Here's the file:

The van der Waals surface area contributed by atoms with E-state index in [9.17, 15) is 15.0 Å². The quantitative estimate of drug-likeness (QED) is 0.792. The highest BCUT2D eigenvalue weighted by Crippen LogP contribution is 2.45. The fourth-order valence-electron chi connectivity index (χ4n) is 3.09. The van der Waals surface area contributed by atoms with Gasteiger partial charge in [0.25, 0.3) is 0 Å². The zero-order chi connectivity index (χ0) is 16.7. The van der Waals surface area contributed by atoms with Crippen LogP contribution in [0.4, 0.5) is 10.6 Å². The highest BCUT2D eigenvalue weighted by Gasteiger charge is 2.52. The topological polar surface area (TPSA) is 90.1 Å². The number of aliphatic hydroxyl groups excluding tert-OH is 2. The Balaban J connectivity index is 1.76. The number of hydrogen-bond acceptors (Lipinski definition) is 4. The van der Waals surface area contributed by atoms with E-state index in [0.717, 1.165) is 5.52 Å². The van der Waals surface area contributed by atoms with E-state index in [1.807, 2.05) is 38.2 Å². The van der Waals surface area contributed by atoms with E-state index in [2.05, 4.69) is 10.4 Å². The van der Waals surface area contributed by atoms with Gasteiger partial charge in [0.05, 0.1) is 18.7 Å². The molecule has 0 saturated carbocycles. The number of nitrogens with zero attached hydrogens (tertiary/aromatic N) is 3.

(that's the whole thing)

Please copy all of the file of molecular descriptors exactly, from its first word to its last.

The van der Waals surface area contributed by atoms with E-state index in [9.17, 15) is 15.0 Å². The quantitative estimate of drug-likeness (QED) is 0.792. The highest BCUT2D eigenvalue weighted by Crippen LogP contribution is 2.45. The fourth-order valence-electron chi connectivity index (χ4n) is 3.09. The van der Waals surface area contributed by atoms with Gasteiger partial charge in [0.25, 0.3) is 0 Å². The zero-order chi connectivity index (χ0) is 16.7. The van der Waals surface area contributed by atoms with Crippen LogP contribution in [0.4, 0.5) is 10.6 Å². The highest BCUT2D eigenvalue weighted by Gasteiger charge is 2.52. The topological polar surface area (TPSA) is 90.1 Å². The number of aliphatic hydroxyl groups excluding tert-OH is 2. The Balaban J connectivity index is 1.76. The number of hydrogen-bond acceptors (Lipinski definition) is 4. The van der Waals surface area contributed by atoms with E-state index in [0.717, 1.165) is 5.52 Å². The van der Waals surface area contributed by atoms with E-state index in [1.807, 2.05) is 38.2 Å². The van der Waals surface area contributed by atoms with E-state index in [2.05, 4.69) is 10.4 Å². The van der Waals surface area contributed by atoms with Gasteiger partial charge in [0.05, 0.1) is 18.7 Å². The molecule has 0 saturated carbocycles. The number of nitrogens with zero attached hydrogens (tertiary/aromatic N) is 3.